What You Should Know About Bankruptcy Procedure and Litigation
Adversary Proceedings vs. Contested Matters
Issues are brought before the Court as either a contested matter or a adversary proceeding.
Adversary Proceedings Handled like regular civil lawsuit under FRCP
Rule 7001 10 kinds of disputes that must be brought as adversary proceedings
More disputes that must be brought as Adversary:
NB: Must bring adversary to determine dischargeability of fraudulent payments and divorce payments.
NB: In Chapter 7 the Creditor must file adversary not more than 60 days after first meeting of creditors.
Contested Matters Includes all disputes not set forth by Rule 7001 Governed by FRBP not FRCP Deadlines, discovery, witnesses et al. determined by Court
Discovery in Bankruptcy Proceedings
DIS: Unlike Federal District Courts, the Bankruptcy Court may issue rulings concerning the practical application of discovery to fit the circumstances of Bankruptcy litigation
Avoiding Preferential Transfers §547 of the Code grants Trustees the ability to recover preferential transfers on behalf of the Estate, which gives the Trustee the power to avoid the preferential transfer Limits and Characteristics of Adversary §550 of the Code: Trustee must file an action to recover the preferential transfer on the earlier of the following:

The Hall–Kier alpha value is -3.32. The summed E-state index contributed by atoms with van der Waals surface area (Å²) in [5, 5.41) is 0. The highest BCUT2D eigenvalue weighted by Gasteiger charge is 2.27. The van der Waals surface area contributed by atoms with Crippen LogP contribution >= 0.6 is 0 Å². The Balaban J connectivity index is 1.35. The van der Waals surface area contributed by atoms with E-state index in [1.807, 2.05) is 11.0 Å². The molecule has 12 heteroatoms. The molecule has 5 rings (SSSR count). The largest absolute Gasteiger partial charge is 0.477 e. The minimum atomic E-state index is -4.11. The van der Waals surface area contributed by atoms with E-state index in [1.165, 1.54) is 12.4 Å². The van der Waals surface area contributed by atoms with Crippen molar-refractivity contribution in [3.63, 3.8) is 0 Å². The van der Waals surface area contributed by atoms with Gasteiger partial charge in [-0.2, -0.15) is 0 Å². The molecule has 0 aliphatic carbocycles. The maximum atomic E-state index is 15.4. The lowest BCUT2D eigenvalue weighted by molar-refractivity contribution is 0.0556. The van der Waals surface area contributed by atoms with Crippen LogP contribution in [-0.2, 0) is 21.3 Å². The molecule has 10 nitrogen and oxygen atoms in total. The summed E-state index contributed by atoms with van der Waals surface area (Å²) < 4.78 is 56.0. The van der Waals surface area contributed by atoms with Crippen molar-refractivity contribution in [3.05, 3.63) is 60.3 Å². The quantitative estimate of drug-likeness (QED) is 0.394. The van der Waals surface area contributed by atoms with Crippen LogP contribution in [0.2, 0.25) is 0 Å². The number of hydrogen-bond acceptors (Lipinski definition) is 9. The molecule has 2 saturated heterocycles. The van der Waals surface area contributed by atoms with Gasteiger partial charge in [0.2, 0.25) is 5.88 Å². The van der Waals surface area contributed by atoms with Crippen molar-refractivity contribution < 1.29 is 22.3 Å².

(1) within 1 year after the transfer; or (2) by the end of the case.
Burden of Proof: Trustee must prove voidability, Creditor must prove non-voidability
Prima facie elements §547(b): 5 conditions
§547(e) determines when transfer is made: (1) When debtor acquires rights in the property; (2) When transferred if perfected within 10 days Definition: Preference is a transfer made
Defenses to the “Preference” Rule §547(c) provides 8 exceptions or defenses to the Trustee’s ability to avoid a preferential transfer
(1) Substantially Contemporaneous Exchange Example: Say debtor takes delivery of widgets and remits cash (C.O.D.). This exception presumes Estate is no worse off because it received what it paid for at the time.
Note: Even if debt were created on day 1 and repaid on day 7 it may qualify for this defense if the parties intended for the transaction to be contemporaneous
(2) “New” Value Example: Say the Debtor owes $1000. 25 days before Bankruptcy and pays Creditor in full. 2 days later Creditor ships another $1,000 in goods to the debtor. Debtor never pays for that shipment. Then, debtor’s original payment technically constitutes a preference, however this section excepts that payment because of the “new value” extended to the Debtor.
Note: There is a split among Federal Circuits as to how “new value” should be calculated (7th Circuit requires that the new value remain unpaid)
(3) Ordinary Course of Business Transfers made
will not be recaptured
While Courts vary in their articulation of the standards, generally payments are protected if consistent with:
Industry-wide terms; Terms within that area (course of dealing); Parties’ actual dealings (course of performance)
When analyzing “industry standards,” Courts compare the practices of firms similar to the Creditor.
Note: extraordinary or idiosyncratic dealings are usually outside the scope of this section and hence recoverable.
End Result of a Successful Preference Action